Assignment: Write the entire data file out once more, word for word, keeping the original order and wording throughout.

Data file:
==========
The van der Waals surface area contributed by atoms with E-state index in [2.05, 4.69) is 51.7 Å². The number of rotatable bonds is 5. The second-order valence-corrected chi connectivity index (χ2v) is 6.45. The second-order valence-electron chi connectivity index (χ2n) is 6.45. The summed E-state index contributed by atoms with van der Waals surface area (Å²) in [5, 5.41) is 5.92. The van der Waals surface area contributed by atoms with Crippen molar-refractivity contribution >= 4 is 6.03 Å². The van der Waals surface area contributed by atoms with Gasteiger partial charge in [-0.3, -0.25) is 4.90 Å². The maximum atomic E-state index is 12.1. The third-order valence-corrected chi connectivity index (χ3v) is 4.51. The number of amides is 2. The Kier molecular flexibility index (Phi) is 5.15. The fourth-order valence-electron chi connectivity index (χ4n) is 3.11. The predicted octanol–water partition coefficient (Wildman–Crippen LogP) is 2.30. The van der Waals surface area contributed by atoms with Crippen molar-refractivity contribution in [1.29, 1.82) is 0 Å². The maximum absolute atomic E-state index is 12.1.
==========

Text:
The van der Waals surface area contributed by atoms with E-state index in [2.05, 4.69) is 51.7 Å². The number of rotatable bonds is 5. The second-order valence-corrected chi connectivity index (χ2v) is 6.45. The second-order valence-electron chi connectivity index (χ2n) is 6.45. The summed E-state index contributed by atoms with van der Waals surface area (Å²) in [5, 5.41) is 5.92. The van der Waals surface area contributed by atoms with Crippen molar-refractivity contribution >= 4 is 6.03 Å². The van der Waals surface area contributed by atoms with Gasteiger partial charge in [-0.3, -0.25) is 4.90 Å². The maximum atomic E-state index is 12.1. The third-order valence-corrected chi connectivity index (χ3v) is 4.51. The number of amides is 2. The Kier molecular flexibility index (Phi) is 5.15. The fourth-order valence-electron chi connectivity index (χ4n) is 3.11. The predicted octanol–water partition coefficient (Wildman–Crippen LogP) is 2.30. The van der Waals surface area contributed by atoms with Crippen molar-refractivity contribution in [1.29, 1.82) is 0 Å². The maximum absolute atomic E-state index is 12.1.